Caan appeared back in favor with fans and critics alike and raised his visibility with the sci-fi hit Alien Nation (1988) and Dick Tracy (1990), then surprised everyone by playing a meek romance novelist held captive after a car accident by a deranged fan in the dynamic Misery (1990). The 1990s were kind to him and he notched up roles as a band leader in For the Boys (1991), another gangster in Honeymoon in Vegas (1992), appeared in the indie hit Bottle Rocket (1996) and pursued Arnold Schwarzenegger in Eraser (1996).
The demand on Caan's talents seems to have increased steadily over the past few years as he is making himself known to a new generation of fans. Recent hot onscreen roles have included The Yards (2000), City of Ghosts (2002) and Dogville (2003). In addition, he finds himself at the helm of the hit TV series "Las Vegas" (2003) as casino security chief "Big Ed" Deline. An actor of undeniably manly appeal, James Caan continues to surprise and delight audiences with his invigorating performances.
|Linda Stokes||(7 October 1995 - present) (filed for divorce) 2 children|
|Ingrid Hajek||(9 September 1990 - 29 March 1995) (divorced) 1 child|
|Sheila Ryan||(12 January 1976 - 7 December 1976) (divorced) 1 child|
|Dee Jay Mattis||(1961 - 1966) (divorced) 1 child|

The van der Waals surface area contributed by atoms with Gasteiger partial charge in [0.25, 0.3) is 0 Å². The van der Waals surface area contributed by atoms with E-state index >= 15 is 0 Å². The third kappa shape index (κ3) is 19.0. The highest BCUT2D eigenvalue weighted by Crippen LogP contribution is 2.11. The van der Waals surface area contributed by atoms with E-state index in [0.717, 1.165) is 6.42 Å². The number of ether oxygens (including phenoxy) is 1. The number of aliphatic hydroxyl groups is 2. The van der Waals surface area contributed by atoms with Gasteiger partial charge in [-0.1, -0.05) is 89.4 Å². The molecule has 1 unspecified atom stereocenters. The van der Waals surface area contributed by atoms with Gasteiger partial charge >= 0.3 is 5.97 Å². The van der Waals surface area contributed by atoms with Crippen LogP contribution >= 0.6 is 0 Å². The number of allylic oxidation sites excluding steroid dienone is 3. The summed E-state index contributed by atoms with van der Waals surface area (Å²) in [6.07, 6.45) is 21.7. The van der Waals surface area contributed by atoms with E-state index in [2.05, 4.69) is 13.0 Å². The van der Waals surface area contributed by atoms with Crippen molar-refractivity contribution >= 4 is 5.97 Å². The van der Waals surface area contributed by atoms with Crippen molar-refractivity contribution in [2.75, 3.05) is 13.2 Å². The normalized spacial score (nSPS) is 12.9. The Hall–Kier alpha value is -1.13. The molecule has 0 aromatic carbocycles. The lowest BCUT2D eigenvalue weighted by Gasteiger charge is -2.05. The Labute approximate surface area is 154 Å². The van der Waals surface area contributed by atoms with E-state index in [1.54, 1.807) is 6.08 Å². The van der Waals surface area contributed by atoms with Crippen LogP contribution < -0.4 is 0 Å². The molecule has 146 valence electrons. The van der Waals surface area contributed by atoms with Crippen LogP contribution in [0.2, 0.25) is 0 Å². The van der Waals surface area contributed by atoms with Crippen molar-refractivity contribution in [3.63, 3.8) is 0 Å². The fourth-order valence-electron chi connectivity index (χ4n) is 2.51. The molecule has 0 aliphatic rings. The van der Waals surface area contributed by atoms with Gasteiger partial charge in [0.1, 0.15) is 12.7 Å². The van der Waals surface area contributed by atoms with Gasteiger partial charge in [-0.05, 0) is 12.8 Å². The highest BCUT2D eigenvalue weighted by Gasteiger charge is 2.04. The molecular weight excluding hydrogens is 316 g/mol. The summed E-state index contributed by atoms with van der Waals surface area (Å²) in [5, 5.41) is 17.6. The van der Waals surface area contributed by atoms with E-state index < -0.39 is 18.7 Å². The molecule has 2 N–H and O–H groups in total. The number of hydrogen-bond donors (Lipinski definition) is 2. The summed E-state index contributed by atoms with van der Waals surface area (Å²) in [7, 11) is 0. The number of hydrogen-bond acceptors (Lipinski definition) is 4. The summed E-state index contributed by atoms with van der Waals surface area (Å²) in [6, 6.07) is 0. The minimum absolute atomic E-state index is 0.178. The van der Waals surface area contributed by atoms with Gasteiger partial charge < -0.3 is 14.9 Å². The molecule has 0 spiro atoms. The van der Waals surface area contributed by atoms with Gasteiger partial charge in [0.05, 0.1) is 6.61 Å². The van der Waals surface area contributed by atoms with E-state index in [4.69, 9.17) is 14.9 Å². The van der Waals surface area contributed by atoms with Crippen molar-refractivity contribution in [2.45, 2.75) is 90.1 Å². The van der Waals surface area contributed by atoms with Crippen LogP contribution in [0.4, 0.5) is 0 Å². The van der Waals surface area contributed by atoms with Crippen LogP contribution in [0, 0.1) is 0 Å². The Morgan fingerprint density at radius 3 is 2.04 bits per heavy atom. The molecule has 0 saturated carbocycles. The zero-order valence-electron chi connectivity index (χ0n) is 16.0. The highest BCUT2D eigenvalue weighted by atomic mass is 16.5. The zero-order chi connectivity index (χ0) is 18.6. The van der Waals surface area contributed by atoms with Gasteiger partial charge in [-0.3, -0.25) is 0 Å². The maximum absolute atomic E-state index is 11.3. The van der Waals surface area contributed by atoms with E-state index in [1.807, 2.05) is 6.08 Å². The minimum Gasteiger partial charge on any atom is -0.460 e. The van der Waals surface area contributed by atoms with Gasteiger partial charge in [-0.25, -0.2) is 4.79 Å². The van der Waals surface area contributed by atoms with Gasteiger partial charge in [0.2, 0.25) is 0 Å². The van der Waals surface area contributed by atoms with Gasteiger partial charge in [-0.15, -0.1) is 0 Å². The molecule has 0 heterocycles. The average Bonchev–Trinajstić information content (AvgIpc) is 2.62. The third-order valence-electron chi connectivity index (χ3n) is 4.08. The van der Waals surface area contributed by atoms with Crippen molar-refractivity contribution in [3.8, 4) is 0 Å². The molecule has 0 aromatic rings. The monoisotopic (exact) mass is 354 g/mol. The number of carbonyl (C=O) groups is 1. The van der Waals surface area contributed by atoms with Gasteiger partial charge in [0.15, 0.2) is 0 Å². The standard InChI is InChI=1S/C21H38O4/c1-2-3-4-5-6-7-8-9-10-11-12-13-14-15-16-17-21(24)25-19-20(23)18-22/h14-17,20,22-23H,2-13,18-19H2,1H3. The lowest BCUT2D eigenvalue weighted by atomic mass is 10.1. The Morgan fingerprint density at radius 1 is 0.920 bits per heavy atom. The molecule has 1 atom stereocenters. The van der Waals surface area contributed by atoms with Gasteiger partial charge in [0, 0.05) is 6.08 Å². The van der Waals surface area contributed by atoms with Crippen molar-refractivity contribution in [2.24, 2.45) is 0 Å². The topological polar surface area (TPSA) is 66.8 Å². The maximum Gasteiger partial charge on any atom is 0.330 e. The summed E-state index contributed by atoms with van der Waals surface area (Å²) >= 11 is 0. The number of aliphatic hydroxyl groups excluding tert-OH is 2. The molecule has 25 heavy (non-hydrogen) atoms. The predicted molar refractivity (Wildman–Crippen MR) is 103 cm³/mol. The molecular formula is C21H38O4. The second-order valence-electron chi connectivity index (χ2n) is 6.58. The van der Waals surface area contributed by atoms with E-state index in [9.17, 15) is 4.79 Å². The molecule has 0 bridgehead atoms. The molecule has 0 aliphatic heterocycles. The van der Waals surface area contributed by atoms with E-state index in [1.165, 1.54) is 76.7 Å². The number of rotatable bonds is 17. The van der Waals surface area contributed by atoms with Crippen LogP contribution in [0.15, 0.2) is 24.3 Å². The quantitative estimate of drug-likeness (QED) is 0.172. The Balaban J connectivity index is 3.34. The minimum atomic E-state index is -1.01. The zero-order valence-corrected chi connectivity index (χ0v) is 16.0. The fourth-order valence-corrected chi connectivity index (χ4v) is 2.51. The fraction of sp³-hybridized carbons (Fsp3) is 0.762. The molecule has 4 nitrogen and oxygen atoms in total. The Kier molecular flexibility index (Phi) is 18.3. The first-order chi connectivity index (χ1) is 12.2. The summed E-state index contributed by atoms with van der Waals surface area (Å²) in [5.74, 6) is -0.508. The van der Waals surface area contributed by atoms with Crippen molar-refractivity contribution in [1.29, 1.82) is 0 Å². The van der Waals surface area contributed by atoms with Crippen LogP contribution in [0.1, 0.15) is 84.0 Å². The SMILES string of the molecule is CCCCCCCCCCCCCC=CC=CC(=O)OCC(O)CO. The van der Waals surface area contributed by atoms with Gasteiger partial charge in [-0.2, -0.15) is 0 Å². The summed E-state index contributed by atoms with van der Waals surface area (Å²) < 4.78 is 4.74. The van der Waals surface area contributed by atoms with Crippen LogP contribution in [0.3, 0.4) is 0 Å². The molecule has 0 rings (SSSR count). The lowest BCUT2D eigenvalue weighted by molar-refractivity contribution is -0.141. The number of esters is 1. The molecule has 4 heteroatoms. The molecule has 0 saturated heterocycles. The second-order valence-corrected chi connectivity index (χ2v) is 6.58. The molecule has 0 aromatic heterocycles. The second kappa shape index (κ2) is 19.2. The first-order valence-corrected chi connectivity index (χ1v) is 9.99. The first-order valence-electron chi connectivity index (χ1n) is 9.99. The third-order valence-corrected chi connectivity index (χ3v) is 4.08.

Played football for Michigan State University.
Born at 10:31pm-EST.
Was offered the role of McMurphy in One Flew Over the Cuckoo's Nest (1975).
In the 1990s, he kicked a cocaine habit of some 20 years.
States that Thief (1981) is one of his favorite films.
Son of Arthur & Sophie Caan. His father was a kosher butcher.
Briefly lived at the Playboy Mansion in the 1970s.
One brother, Ronnie Caan, and one sister, Barbara (deceased c. 1981--leukemia).
Some sources give his birth year as 1939.
Was originally tested for the role of Sonny Corleone in The Godfather (1972) (director Francis Ford Coppola had worked with him and Robert Duvall in The Rain People (1969) and wanted them in the movie), but then was slated to play Michael Corleone after Paramount's initial choices (which included Warren Beatty, Robert Redford and Ryan O'Neal) did not pan out. When Al Pacino came on board, Caan was switched back to Sonny.
Spent 9 years on the pro rodeo circuit.
Is a 6th Dan in Karate.
Was a drama major at Hofstra University on Long Island, New York.
Sons with Linda Stokes: James Arthur Caan (b. 6 November 1995) and Jacob Nicholas Caan (b. September 24th 1998).
After being turned down by Jack Nicholson and Al Pacino, Julia Phillips inquired of Caan's agent if he would be interested in taking the lead role of Roy Neary in Close Encounters of the Third Kind (1977). Caan's agent responded that he would read the script for a guarantee of $1 million plus 10% of the gross if he accepted the role. Phillips went with the original choice, Richard Dreyfuss.
Two generations of his family and the Coppola family have worked together. He worked with Francis Ford Coppola most memorably in the first two Godfather films (The Godfather (1972) and The Godfather: Part II (1974)) and in Gardens of Stone (1987). His son, Scott Caan, appeared in Sonny (2002), which was directed by Nicolas Cage and featured Cage and his brother, Marc Coppola. Sonny was also the name of Caan's "Godfather" character.